The Bend Bulletin from Bend, Oregon on August 19, 1953 · Page 42
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The Bend Bulletin from Bend, Oregon · Page 42

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Bend, Oregon
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Wednesday, August 19, 1953
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Page 42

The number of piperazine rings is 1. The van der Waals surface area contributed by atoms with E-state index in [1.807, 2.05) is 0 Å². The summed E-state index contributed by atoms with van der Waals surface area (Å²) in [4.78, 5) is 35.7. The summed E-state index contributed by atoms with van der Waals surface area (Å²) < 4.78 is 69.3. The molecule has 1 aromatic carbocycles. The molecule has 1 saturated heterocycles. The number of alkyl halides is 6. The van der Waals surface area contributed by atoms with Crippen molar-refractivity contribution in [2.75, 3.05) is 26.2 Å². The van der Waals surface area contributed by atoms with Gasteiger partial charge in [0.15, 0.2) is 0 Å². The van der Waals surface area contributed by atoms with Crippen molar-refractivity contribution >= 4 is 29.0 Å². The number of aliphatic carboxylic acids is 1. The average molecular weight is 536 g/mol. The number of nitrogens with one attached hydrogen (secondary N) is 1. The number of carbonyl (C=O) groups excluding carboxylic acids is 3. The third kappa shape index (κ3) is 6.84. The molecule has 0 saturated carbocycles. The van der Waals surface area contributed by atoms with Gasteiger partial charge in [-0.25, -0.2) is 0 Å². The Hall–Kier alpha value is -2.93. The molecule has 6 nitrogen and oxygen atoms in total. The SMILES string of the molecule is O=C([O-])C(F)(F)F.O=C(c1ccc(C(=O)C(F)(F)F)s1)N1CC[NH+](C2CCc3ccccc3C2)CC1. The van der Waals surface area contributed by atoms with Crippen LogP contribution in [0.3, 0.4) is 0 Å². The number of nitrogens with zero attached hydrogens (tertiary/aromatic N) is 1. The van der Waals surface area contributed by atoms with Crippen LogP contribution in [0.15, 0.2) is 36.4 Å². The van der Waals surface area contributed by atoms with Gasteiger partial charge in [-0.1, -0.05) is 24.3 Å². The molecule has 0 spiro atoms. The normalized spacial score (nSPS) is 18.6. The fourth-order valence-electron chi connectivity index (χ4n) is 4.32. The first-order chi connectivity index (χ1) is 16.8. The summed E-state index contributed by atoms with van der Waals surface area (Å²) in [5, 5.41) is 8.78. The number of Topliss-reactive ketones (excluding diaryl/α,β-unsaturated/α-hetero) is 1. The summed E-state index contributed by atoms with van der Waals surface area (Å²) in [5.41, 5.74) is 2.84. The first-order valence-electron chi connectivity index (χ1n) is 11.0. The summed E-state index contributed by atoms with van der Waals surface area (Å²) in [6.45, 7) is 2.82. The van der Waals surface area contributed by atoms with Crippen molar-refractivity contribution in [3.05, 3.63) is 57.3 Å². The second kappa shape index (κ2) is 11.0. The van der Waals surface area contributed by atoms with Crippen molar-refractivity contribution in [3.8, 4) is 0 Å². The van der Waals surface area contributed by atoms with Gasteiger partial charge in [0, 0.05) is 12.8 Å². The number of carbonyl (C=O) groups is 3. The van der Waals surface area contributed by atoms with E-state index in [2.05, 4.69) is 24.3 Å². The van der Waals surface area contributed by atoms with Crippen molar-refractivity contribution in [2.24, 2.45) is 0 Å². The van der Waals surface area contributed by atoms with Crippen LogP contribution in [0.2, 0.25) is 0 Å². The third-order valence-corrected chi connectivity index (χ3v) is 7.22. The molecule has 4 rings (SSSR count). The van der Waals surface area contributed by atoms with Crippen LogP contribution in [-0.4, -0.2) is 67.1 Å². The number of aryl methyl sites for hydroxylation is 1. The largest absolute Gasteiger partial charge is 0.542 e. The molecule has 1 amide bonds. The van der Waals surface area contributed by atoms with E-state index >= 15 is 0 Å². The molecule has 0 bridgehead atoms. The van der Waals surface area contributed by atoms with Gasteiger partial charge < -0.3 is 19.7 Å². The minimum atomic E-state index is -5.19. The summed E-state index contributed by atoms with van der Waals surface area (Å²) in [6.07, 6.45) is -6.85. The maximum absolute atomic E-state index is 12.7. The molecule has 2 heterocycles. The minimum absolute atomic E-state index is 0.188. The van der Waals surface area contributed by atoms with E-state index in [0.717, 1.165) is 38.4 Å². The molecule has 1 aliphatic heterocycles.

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0 The Bend Bulletin, Bend. Oregon Wednesday, August 19, 1951 , Triple Murder At Lava Lake Three Decades Ago Unsolved; Trails Lead Into Blind Alleys ' by Leslie Tooze Tho hoavysnow around Big Lava lake in Central Oregon's high Cascades was just beginning to thaw in April, 192-1. For a group of observers, however, tho scene held little of its UHual beauty. The group was there to perform a solemn duty. They had just discovered Central Oregon's most brutal murder.' ; ' . ; . Tho slaying of three winter-bound trappers sometime in January of 1924 still goes without retribution. Despite probing into every lead, a conviction has never been obtained. ' Ed Nichols, Roy Wilson, and Dewey Morris set out for a winter's trapping in the Lava Lake area in high spirits. They had a snug cabin at their disposal belonging to Ed Lo gan, Jiend logging contractor . They had ample supplies and, from all reports, the prospects of abundant game. Before snow fell in Die fall of 1923, the throe trappers had their linos strung and their sets in order. At Chrislmns time one of them returned for a short visit in Bend, lie reported that all was well at the Lava Lake camp. Trappers Vlsitwl ; The last report available on the three men prior to the stark discovery of their bodies, was given by Allen Wilicoxcn, former owner of a resort at Elk lake. Willcoxon spent the night of January IS m the cubin of the trappers. The next morning he continued his trek via snow shoes to inspect tho resort at Elk lake and later returned to Bend over a different trail. Willcoxon reported on his return mat the trappers were in good health and spirits. No further word came from the Lava lake camp that winter. By April, some conjecture was being Before You Start to the Fair Stop In for "Minute Man" Service at COX'S SERVICE CENTER OPEN Gas Oil Lubrication Tires Batteries Accessories Mechanical Service COX'S SERVICE CENTER UNION Oil DEALER Corner Bond & Frankli?) PHONE 3 Pictures Recall Lava Lake Murders Just short of 30 years ago, the entire state and Pacific northwest was shocked by the news that three Demi trappers had been murdered at their cabin, high in the Deschutes country. 1'letiircd here, at top, are members of the party that found tile bodies of the murdered men in Little Lava lake, when the ice broke. Below, cabin where the trappers made their 'headquarters, and where, they were murdered as they : stepped from the door. made in Bend as to what might be the trouble in the lonely highlands. I On April 13. three Bend men, H. D.. ! Innis, Owen Morris, brother of one of the trappers, and Pearl Lynes set out for Lava lake. : Cabin Reached - When they arrived at the cabin, an emaciated cat sprang out the door, rushed between one of the men's feet and headed for the nearby fox pens. Surprised, the three entered the cabin, realizing at once the place had been abandoned for some time. The table was set, and food left on the stove suggested the trappers had been ready to sit down for breakfast when something drew them outside. The visitors estimated the cat had been shut in the cabin for some months. It had eaten all the available food there. The three men investigated the rest of the camp, at that time not suspecting foul play. Untouched food in the fox pens was mute testimony -that a stranger had tried to The FORD on its 50th ANNIVERSARY II J 1 v Jhxd B' mil iimmw JfcijfcwiiiiiiLii 'i'" ""' ' &&J,?36tJ3ZfJt eu&Mrjfcf'-&tifiJf tJAk&t&iZ iiU'y The 1953 Ford Crestline Sunllner with Its smart open car styling is available in 12 new colors ranging from Coral Flame Red to Raven Black. With fts "Breezeway" top lip,' the Sunliner provides the weather-tlgjit comfort of a sedan. Two-tone leather and vinyl seats blend with Inside paneling and harmonize, with outside colors. Henry Ford said it first .... in 1903 . . as true today YOU CAN PAY MORE BUT YOU CAN'T BUY BETTER SEE YOU AT THE FAIR! SETTLEMYER MOTORS. Inc. and it's just 920 BOND Street Your Friendly FORD Dealer Phone 680 feed the shy animals. Afraid and distrustful, the foxes apparently had refused to eat. None.of the little animals were in sight. . Bloody Hammer Found Then the searchers found a bloodstained hammer in a storage shed, but no pelts or animal carcasses were in evidence. A search alone .tfietjaplines did not offer any .solu- .vuuMJ uie wiicreuuuuis ui uie missing trappers. Innis, Morris, and Lynes were suspicious as they returned to Bend for the night. The next day, Innis and Ed Lo gan, owner of the Lava lake cabin and fox farm, returned to the camp. Together they crossed to Crane Prairie, a few miles distant, where the trappers kept an extra cache of food. When they inspected the cache, they found nothing touched. Upon returning to the Lava lake cabin, Innis and. Logan found deputy sheriff Clarence A. Adams a-waiting them. The three set off for Big Lava lake, about one-quarter mile distant. On the shore they noticed a curious thing. The heavy sled used by the trappers to haul provisions was half submerged in snow by the water's edge. The circumstance was odd normally the trappers kept this sled propped against the side of the cabin except when it was in use. Exploring? the sled for some clue, they found a dark stain on one of its rough boards. Later, Dr. George V. Van-devert of Bend analysed the stain. It was human blood. Dim Trail Present Had the three men not been expert woodsmen they might not have attached significance to a dim trail which led to the middle of ice-covered Big Lava lake. Two tracks, which had weathered the last snow, might have been made by the runners of the sled. The searchers followed the track to the middle of the lake and found that a hole had been cut in the ice and had refrozen. One of the men reached down to investigate a small object. He held up to the light a brown human hair. There was now no doubt "in the-minds of the men crouched on the ice .that somewhere beneath them lay the bodies of their friends. Final affirmation, however, would have to wait until the ice broke up on the lake. That happened the next dry. The searchers stayed in tho lava lake cabin, and the following morning found more evidence to pad their conclusions. The carcasses of four foxes were discovered beneath a tree, expertly skinned. One fact, however, led Logan to believe that whoever had skinned the foxes did so in a hurry. The feet remained on the curcasses, automatically reducing tho market value of the pelts. Two more foxes 'were found to be skinned more carefully. Their pelts wore estimated previously by Logan to be worth $1,000 and $600 respectively. Human Hair Found One of the investigators stumbled across even more telling evidence later. In a spot of snow bared by thaw was a patch of human blood, and in it, more human hair and a front tooth. That evening two of the men headed for Big Lava lake to catch fish for dinner. When they arrived they saw that the ice cover on the lake had broken up. They called immediately to their partner, and when he joined them, they paddled out in the lake in an old row boat found on the bank. ... Near the place where the hole had been chopped in the ice were three bodies, face-up in the water. Wilson, Morris, and Nichols were fully clad, but their bodies muti lated. Sombrely, the s earchcrs hauled the bodies within a few feet of the shore. Deputy sheriff Adams immediate ly left for Bend, stopping only once, at the Fall river fish hatchery, to call ahead to authorities. . Party Moves In The next day a party from Bend set out for Lava lake. It included Jerome Ward, Ray Ward, Owen, Ben, and Don Morris, brothers of one of the slain men; Robert W. Sawybr, editor of the Bulletin; My ron aymons; county coroner C. P. Niswongor; and Paul Hosmcr. Investigation of the three corpses showed that each man had been shot in the head with a revolver, and raked across the upper part of his body with shot gun charge. immediately, speculation began as to who the slayer might be. It was determined that in order to find the trappers' camp in the hea vy winter snows, the man would have had to be an expert in the woods and well aquainted with the area. Reference was made to a recluse who lived at nearby Cultus lake. However, Deschutes county sheriff S. E. Roberts emphatically denied Erickson was in any way involved. The only motive the crime could bo laid to was revenge. The invest igators searched their memories for any incident involving the trap pers which might fit into that idea Khiully one of Ilium luiiioinhi'ii'd that a man at one time employed at Elk Jake hud hud some trouble with one of the (nippers. The man' name win Lee Collins. II wua learned that ho knew the l.uvu Lake urea well, having trapped there one winter.' ' Collins, who was nlao known us Chiit'les Klnwey, ui'Kuetl violently once with one of the (rappem over a wallet KlniKcy hiul been accused of stuullnK. Kinuoy, or Collins, had sworn 'to get" the trapper. Sheriff Kuberts searched his files for Klni.oy, only to find that the mun wus wanted In Deschutes county on a charge of usmiull and armed robbery In IB'Jl As reports of the tr'plo murder came in, Hie quiet ot Deschutes county wus disturbed. Public sentiment ran high In Mend, Memorial services for the three trnnpom were conducted on a note of outraged Justice. , News Travels Far The news traveled over the northwest, account!) being carried by every newspaper In the region. It was through this publicity that a Portland truffle policeman, W, C. Bender, entered Into the loose web of evidence. Bender reported that a man, whom he then Identified as Kinney, confronted him one morning in u downtown Portland street, asking the name of a reliable fur dealer in the city, Tho man, Bonder said, had a burlap bag slung over his shoulder. Bender sent tho mun to tho Schumacher Fur company, where ho met Carl Schumacher, president. Schumacher bought the furs In the trapper's possession for $110 cash. The trapper displayed a license made out to Ed Nichols, ono of the. sluin men. Despite a search which led all over the northwest, Klmzcy's trail ended. As public sentiment begun to concern Itself with other things, the hunt cooled, In a few years the investigation was shelved, except fur u few men who still kept a Klm-xuy vigil, Claude L, MuCuuley begun the first of hi six terms us DosclmU'n county sheriff In November, lU'iH, (Continued on Pane H) 26 Years of Service We Specialize in Furniture Moving and Storage For Past, Courteous and Cartful Service Phone lend 987 TWO FIREPROOF WAREHOUSES PACKING AND CRATING HOUSE MOVING ' LOCAL HAULING We will haul anything of any quantity anywhere. Wo Are Howled and Insured Carrier HOLM AN TRANSFER & STORAGE 201 Irving Bend m AL NIELSEN SAYS: Attend The Fair But Watch Your Fuel Supply Now's the time to take the worries out of winter. Just call us now and tell us to take care of your fuel oil problem. One phone call will do it! From then on it's our responsibility to see that your fuel tank never runs dry! And we'll do it, too, with clean, even-burning GENERAL fuel oil that is carefully and a'ccu.fately metered as it' flows into your tank! There's nothing finer than eager, quick-firincj Mobilgas and expert Mobilubrication to keep your car in sleek and contended running condition. , Make it a habit to drive into your neighborhood Mobil Station for prompt and courteous service. General Petroleum Products M East First E. L. NEILSON, Distributor Phone 644 Your car is in safe hands when we service it. Once it leaves our service station you can be sure it's ready for the road. Oil SHELL SERVICE Gasoline GOODYEAR TIRES BATTERIES ACCESSORIES fie sure and see the COUNTY FAIR The Biggest Show In Central Oregon WALL AM 1112 South Third We & HUFSTADER Give S ft H Green Stomps Phone S88